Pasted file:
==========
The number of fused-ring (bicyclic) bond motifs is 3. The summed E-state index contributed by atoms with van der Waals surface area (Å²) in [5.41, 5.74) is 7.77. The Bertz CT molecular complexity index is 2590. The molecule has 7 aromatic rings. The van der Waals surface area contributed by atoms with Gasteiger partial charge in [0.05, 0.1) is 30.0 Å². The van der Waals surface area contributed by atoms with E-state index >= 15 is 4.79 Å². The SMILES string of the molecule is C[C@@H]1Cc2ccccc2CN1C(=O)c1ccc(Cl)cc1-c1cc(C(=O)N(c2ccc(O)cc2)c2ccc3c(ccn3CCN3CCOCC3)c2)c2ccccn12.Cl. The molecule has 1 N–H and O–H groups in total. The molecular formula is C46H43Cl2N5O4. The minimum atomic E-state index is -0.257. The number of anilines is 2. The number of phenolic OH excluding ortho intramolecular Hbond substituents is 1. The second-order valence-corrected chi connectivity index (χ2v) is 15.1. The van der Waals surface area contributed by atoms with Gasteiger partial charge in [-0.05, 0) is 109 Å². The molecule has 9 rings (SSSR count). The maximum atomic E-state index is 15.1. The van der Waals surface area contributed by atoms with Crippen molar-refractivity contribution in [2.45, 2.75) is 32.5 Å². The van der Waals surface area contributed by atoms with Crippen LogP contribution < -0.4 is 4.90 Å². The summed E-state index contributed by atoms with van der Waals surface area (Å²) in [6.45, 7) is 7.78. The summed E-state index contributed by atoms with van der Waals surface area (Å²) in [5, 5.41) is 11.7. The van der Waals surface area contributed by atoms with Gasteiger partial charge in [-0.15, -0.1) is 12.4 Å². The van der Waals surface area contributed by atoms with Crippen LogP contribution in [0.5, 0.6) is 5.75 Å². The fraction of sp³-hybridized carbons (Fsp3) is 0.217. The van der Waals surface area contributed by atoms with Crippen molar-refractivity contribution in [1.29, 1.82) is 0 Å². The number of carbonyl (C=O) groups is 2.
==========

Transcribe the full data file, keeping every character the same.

The number of fused-ring (bicyclic) bond motifs is 3. The summed E-state index contributed by atoms with van der Waals surface area (Å²) in [5.41, 5.74) is 7.77. The Bertz CT molecular complexity index is 2590. The molecule has 7 aromatic rings. The van der Waals surface area contributed by atoms with Gasteiger partial charge in [0.05, 0.1) is 30.0 Å². The van der Waals surface area contributed by atoms with E-state index >= 15 is 4.79 Å². The SMILES string of the molecule is C[C@@H]1Cc2ccccc2CN1C(=O)c1ccc(Cl)cc1-c1cc(C(=O)N(c2ccc(O)cc2)c2ccc3c(ccn3CCN3CCOCC3)c2)c2ccccn12.Cl. The molecule has 1 N–H and O–H groups in total. The molecular formula is C46H43Cl2N5O4. The minimum atomic E-state index is -0.257. The number of anilines is 2. The number of phenolic OH excluding ortho intramolecular Hbond substituents is 1. The second-order valence-corrected chi connectivity index (χ2v) is 15.1. The van der Waals surface area contributed by atoms with Gasteiger partial charge in [-0.05, 0) is 109 Å². The molecule has 9 rings (SSSR count). The maximum atomic E-state index is 15.1. The van der Waals surface area contributed by atoms with Crippen molar-refractivity contribution in [2.45, 2.75) is 32.5 Å². The van der Waals surface area contributed by atoms with Crippen LogP contribution < -0.4 is 4.90 Å². The summed E-state index contributed by atoms with van der Waals surface area (Å²) in [6.45, 7) is 7.78. The summed E-state index contributed by atoms with van der Waals surface area (Å²) in [5, 5.41) is 11.7. The van der Waals surface area contributed by atoms with Gasteiger partial charge in [-0.15, -0.1) is 12.4 Å². The van der Waals surface area contributed by atoms with Crippen LogP contribution in [0.5, 0.6) is 5.75 Å². The fraction of sp³-hybridized carbons (Fsp3) is 0.217. The van der Waals surface area contributed by atoms with Crippen molar-refractivity contribution in [1.29, 1.82) is 0 Å². The number of carbonyl (C=O) groups is 2.